Low-Income Residents Rally to Keep Their Homes | News | Seven Days | Vermont's Independent Voice

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Low-Income Residents Rally to Keep Their Homes

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Residents at Wharf Lane apartments in Burlington  could be kicked out of their homes by next year, and now their plight is getting some additional attention.

Those residents have now started an online petition to gain public support and sympathy for their situation.

The petition "urges the owners of Wharf Lane Apartments to work cooperatively with Vermont Housing Finance Agency, Burlington Housing Authority, City of Burlington and other public and private interests to maintain the 37 apartments at 57 Maple Street in Burlington as affordable housing."

As reported in Seven Days several weeks ago ("Will Burlington's Affordable Housing Sell to the Highest Bidder?"), about 44 people could lose their apartments if the building's owner — Pizzigalli Properties — decides to sell the building on the private market, rather than keeping it perpetually affordable.

The residents of Wharf Lane apartments, located on lower Maple Street, have annual incomes in the $12,000 range. Many are elderly or people with disabilities.

Wharf Lane is one of thousands of affordable housing complexes built 30 years ago by the private sector using subsidized mortgages and rental subsidies provided by the U.S. Department of Housing and Urban Development. At the end of its mortgage, Wharf Lane developers have the option to sell the publicly subsidized housing complex to the highest bidder on the private market

Pizzigalli is currently in talks with the Vermont Housing Finance Agency, which has a first option to buy the property, to hammer out sale terms.

However, the sales talks have hit a snag.

A small sinkhole has developed in the parking lot and until its cause can be determined by engineers, VHFA and Pizzigalli are holding off on a property appraisal, said Sarah Carpenter, VHFA's executive director.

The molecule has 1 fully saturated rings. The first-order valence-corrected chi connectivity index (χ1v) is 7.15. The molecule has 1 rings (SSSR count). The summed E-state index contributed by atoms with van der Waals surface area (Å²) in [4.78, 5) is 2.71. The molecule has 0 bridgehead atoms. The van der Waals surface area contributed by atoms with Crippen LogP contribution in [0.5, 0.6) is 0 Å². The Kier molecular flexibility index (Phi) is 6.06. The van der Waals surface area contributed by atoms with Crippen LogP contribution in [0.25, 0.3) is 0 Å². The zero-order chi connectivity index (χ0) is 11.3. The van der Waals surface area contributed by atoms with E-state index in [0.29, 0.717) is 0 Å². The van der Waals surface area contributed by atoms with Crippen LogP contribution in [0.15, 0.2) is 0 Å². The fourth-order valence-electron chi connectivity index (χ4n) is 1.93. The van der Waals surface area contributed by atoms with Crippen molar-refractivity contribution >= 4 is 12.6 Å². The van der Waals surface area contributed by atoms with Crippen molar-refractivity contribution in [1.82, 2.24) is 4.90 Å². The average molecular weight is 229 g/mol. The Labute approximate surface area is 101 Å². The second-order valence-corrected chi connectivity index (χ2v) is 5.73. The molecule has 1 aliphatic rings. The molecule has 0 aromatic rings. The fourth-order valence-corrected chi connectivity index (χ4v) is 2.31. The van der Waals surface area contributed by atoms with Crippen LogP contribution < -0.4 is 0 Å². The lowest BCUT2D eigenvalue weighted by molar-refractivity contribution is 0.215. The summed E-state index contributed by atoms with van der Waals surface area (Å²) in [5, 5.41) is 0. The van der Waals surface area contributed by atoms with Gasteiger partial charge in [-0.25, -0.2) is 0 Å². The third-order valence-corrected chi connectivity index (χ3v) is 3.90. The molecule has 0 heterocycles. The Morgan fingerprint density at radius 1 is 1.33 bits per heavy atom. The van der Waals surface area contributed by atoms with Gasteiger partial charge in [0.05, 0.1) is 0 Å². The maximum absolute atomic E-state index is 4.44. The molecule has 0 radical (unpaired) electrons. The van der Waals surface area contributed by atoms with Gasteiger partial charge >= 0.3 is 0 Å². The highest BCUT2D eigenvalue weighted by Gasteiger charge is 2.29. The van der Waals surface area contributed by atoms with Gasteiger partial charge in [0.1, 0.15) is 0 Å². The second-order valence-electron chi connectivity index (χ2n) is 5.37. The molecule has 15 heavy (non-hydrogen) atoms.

"Until they can figure out what caused the sinkhole, which would impact the appraisal, we are holding off on ordering the appraisal," said Carpenter.

After receiving the appraisal, VHFA has 90 days to act on its option to buy. It gets another 90 days to pull financing together and get approval from HUD.

But that still might not be enough time to seal the deal. The combination of a short time frame, less federal financing for affordable housing and the presence of a motivated buyer is likely to complicate things for the VHFA.If VHFA were to purchase the property, it would work with Burlington Housing Authority to keep the apartments affordable.

Another interested buyer is Champlain College, which is looking for additional housing for its students.

City officials and nonprofit housing advocates have tried, unsuccessfully, to get the college to back off of its interest. The Pizzagallis gave Champlain College officials an extensive tour of the building in April.

Champlain College reduced an on-campus housing project by 50 units in response to neighbors’ concerns. Wharf Lane could house up to 70 students, and it is a quick walk or shuttle ride from the main campus, college officials told Seven Days in May.

College officials and Mayor Bob Kiss are expected to meet and discuss further the college's needs and the needs of city residents to try and find a better balance.

If Wharf Lane residents do have to move, they’ll get vouchers through HUD’s Section 8 program, which cover a portion of their monthly rent. Waiting lists for homes eligible for Section 8 program can be lengthy.

The transition from public to private housing doesn’t always go smoothly. A six-unit apartment building — Eno Apartments — on Maple Street was converted from affordable housing to private ownership last May.

Residents have until July 12 to move, but there’s a problem. The Section 8 vouchers expected months ago only arrived in May. That leaves residents roughly 60 days to find a new home.

Lisa Stearns, an Eno resident, said not having a voucher makes it difficult to prove to a new landlord that you can afford the apartment. Plus, Stearns’ son and her husband are disabled, and at a minimum need to be on a first-floor apartment, preferably with a ramp.

 “We’ve been looking for a couple of months, but without a voucher you can’t move, and there isn’t much available right now. So, we could be totally screwed,” said Stearns.

The property owners, on the other hand, are free and clear. After benefiting from an arrangement that guaranteed their mortgage payments with federal dollars, they are finally in a position to cash in.

Stearns’ three-bedroom apartment has been renting for $930 a month as a subsidized unit. In July, the rent will jump to $1950.

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